After competing for many years with other partners, Alexa Knierim and Brandon Frazier teamed up and took the U.S. pairs ranks by storm last season, winning Skate America and the U.S. championships before placing seventh at the world championships.
Now, they want to show judges they belong among the sport’s elite pairs.
“We got things rolling really early, so at this point we feel very familiar with our programs and feel like we’ve done a lot of great training leading into Skate America,” Knierim, 30, said. “We are much further ahead than last season. Obviously, a huge component of that is we didn’t have to spend the summer learning a throw or lift.”
“We’ve been working hard, training hard, lots of run-throughs,” Frazier, 28, added. “Since we started our season off early, we’ve just been working on getting into the best shape we can before (Skate America) and building on our skating skills.”
Knierim and Frazier have already competed at two small international events this season, achieving impressive scores.
“One thing (judges) noticed from last season to this season right away is our improvement of speed and ice coverage,” Knierim said. “They said from the start to end of our programs, we have a lot more power. They noticed we are starting to move as one unit versus two really strong (individual) skaters that can move well side-by-side.”
Two pairs who train alongside the U.S. champions in Irvine, California, will join them at Skate America: U.S. silver medalists Jessica Calalang and Brian Johnson, and the new team of Chelsea Liu and Danny O’Shea.
If Knierim and Frazier are to repeat as Skate America champions, they will need to bring their A-game, and perhaps a bit more. A formidable trio of Russian pairs, including world bronze medalists Aleksandra Boikova and Dmitrii Kozlovskii, and Evgenia Tarasova and Vladimir Morozov, await.

Madison Hubbell and Zachary Donohue compete in Ice Dance Rhythm Dance during the ISU World Figure Skating Championships on March 26, 2021 in Stockholm, Sweden.


To win a fourth consecutive crown, Madison Hubbell and Zachary Donohue must do what they have never done before at Skate America: defeat their Montreal training partners and longtime rivals Madison Chock and Evan Bates, who are competing at the event for the first time since 2016.
The two couples have been evenly matched throughout their careers, but for the last several seasons, Hubbell and Donohue have had an edge. They have won three U.S. titles (2018, 2019, 2021); Chock and Bates, two (2015, 2020). Last season, Hubbell and Donohue won silver at the world championships, while Chock and Bates placed fourth.
This season, though, Chock and Bates are ready to challenge, coming off strong performances at Finlandia Trophy early this month, where they placed second to three-time world champions Gabriella Papadakis and Guillaume Cizeron of France.
“We’re definitely the strongest we’ve ever been, mentally, physically and together as a couple,” Chock, 29, said, adding, “This year more than ever in the past, we feel what we are doing on the ice is really us. It’s a great feeling in an Olympic year to know we have two programs we are really proud of, that really represent us as a couple.”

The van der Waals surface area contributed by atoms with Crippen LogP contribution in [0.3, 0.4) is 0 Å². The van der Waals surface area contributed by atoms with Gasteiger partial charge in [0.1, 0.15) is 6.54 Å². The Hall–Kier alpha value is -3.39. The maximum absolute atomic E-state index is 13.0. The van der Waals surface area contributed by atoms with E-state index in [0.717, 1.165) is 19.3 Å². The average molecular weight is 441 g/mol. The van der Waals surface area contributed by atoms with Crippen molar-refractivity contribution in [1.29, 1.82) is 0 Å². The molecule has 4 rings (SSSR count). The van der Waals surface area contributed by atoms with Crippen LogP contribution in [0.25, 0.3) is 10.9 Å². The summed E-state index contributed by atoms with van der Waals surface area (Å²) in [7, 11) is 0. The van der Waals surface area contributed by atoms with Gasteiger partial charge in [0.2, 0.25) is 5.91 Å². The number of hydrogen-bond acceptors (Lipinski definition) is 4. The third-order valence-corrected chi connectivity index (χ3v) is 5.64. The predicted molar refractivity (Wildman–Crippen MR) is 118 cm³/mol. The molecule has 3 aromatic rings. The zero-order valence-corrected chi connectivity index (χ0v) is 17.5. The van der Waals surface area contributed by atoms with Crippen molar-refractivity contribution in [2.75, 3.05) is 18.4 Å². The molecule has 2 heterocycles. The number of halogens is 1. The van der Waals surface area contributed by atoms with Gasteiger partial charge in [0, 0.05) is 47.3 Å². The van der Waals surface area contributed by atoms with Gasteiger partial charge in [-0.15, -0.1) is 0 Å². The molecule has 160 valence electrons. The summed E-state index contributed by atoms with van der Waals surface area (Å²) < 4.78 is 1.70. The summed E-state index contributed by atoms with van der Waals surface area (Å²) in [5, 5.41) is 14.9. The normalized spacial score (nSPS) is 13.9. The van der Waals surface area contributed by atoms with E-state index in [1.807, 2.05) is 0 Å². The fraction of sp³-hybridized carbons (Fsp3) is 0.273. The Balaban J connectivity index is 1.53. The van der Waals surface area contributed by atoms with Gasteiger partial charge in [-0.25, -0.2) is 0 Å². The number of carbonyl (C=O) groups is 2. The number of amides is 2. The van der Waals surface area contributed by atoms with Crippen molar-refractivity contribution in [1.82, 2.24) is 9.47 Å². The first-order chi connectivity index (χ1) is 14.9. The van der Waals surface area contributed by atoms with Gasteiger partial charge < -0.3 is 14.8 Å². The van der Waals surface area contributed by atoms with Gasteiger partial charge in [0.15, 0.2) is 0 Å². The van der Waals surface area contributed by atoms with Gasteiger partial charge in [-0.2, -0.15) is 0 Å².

The skaters are especially enthusiastic about their free skate, set to selections from Daft Punk. In it, they portray extraterrestrial beings who overcome their differences to forge a deep connection.
“We’re really proud of taking a risk and doing something that maybe is unconventional,” Bates, 32, said. “I don’t think a lot of people expected us to do a sci-fi outer space program for an Olympic year, but we were really confident we could pull it off with the team of choreographers we have and what our strengths are. Based on the first performance (in Finlandia) and the feedback, it’s going really well.”
“There is a deeper meaning behind it, that we are really passionate about: that you can find love and appreciation for someone different than you,” Chock added.
Hubbell and Donohue, too, have gained strong feedback for their programs, including a lyrical and romantic free skate set to French singer Anne Sila’s “Drowning.”
A stunning moment comes early in the four-minute routine: a combination lift featuring Hubbell practically doing a back somersault over Donohue’s head. It’s a risky maneuver, particularly since ISU rules state Donohue cannot fully extend his arms during the lift.
“The biggest thing for us was we wanted to push our lift elements, that’s always been something we’ve never been quite satisfied (with),” Donohue, 30, said. “We worked for over a year to put this lift in, knowing full well what is stacked against us. We’re very confident in our ability to perform it and navigate the rules as needed.”
A new U.S. ice dance couple, Molly Cesanek and Yehor Yehorov, make their Grand Prix debut in Las Vegas.

Bradie Tennell competes in Ladies Free Skating during the ISU World Figure Skating Championships on March 26, 2021 in Stockholm, Sweden.


Earlier this week, Bradie Tennell announced her withdrawal from Skate America with a foot injury. The two-time and reigning U.S. champion hopes to resume competition next month.
In Tennell’s absence, Team USA’s hopes may ride on U.S. silver medalist Amber Glenn, a powerful, creative skater who lands the difficult, three-and-a-half revolution triple axel in practice and seeks to include it in her competitive programs this season.
Glenn, 21, is coming off a 10th-place finish at Finlandia, where she landed the triple axel in warm-up but missed it in her free skate.
“First ‘international’ competition in 21 months,” Glenn posted on Twitter. “I had quite a bit of nerves, but I’m so excited to have the opportunity this season to perform my programs on an international stage multiple times.”
Team USA’s Audrey Shin made a splash at Skate America last season, winning the bronze medal. Starr Andrews, a crowd favorite who placed 12th in the U.S. last season, was added to the field this week.
Top Russian, Japanese and South Korean women pack the field in Las Vegas, including world bronze medalist Alexandra Trusova of Russia, whose number of quads could challenge that of Chen and Zhou; the sensitive and artistic Satoko Miyahara, a two-time world medalist, and her powerhouse Japanese teammate Kaori Sakamoto, a two-time Skate America silver medalist; and up-and-coming Koreans You Young and Kim Ye-lim.

Lynn Rutherford is a sportswriter based out of New York. She is a freelance contributor to on behalf of Red Line Editorial, Inc.